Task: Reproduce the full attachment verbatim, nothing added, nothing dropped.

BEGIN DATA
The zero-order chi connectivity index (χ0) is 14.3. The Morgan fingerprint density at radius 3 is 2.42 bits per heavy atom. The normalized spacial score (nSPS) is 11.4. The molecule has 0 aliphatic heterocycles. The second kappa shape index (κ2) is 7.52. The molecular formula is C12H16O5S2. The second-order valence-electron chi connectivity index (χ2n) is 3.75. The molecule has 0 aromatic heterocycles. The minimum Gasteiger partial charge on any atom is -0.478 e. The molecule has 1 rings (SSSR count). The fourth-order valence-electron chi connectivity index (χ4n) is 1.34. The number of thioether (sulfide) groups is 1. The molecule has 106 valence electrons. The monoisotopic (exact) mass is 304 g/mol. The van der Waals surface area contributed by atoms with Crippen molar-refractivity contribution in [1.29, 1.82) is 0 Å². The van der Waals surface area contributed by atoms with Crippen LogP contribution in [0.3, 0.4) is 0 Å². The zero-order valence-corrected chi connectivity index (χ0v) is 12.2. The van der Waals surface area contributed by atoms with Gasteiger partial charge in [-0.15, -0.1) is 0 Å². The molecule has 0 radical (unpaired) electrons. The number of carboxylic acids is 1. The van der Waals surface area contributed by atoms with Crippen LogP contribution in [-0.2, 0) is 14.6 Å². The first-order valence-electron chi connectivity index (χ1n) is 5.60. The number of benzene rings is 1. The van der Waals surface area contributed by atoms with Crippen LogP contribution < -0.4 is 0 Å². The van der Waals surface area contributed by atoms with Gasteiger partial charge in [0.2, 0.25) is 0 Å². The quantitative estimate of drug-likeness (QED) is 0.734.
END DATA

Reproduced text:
The zero-order chi connectivity index (χ0) is 14.3. The Morgan fingerprint density at radius 3 is 2.42 bits per heavy atom. The normalized spacial score (nSPS) is 11.4. The molecule has 0 aliphatic heterocycles. The second kappa shape index (κ2) is 7.52. The molecular formula is C12H16O5S2. The second-order valence-electron chi connectivity index (χ2n) is 3.75. The molecule has 0 aromatic heterocycles. The minimum Gasteiger partial charge on any atom is -0.478 e. The molecule has 1 rings (SSSR count). The fourth-order valence-electron chi connectivity index (χ4n) is 1.34. The number of thioether (sulfide) groups is 1. The molecule has 106 valence electrons. The monoisotopic (exact) mass is 304 g/mol. The van der Waals surface area contributed by atoms with Crippen molar-refractivity contribution in [1.29, 1.82) is 0 Å². The van der Waals surface area contributed by atoms with Crippen LogP contribution in [0.3, 0.4) is 0 Å². The zero-order valence-corrected chi connectivity index (χ0v) is 12.2. The van der Waals surface area contributed by atoms with Gasteiger partial charge in [-0.15, -0.1) is 0 Å². The molecule has 0 radical (unpaired) electrons. The number of carboxylic acids is 1. The van der Waals surface area contributed by atoms with Crippen LogP contribution in [-0.2, 0) is 14.6 Å². The first-order valence-electron chi connectivity index (χ1n) is 5.60. The number of benzene rings is 1. The van der Waals surface area contributed by atoms with Crippen LogP contribution < -0.4 is 0 Å². The van der Waals surface area contributed by atoms with Gasteiger partial charge in [0.2, 0.25) is 0 Å². The quantitative estimate of drug-likeness (QED) is 0.734.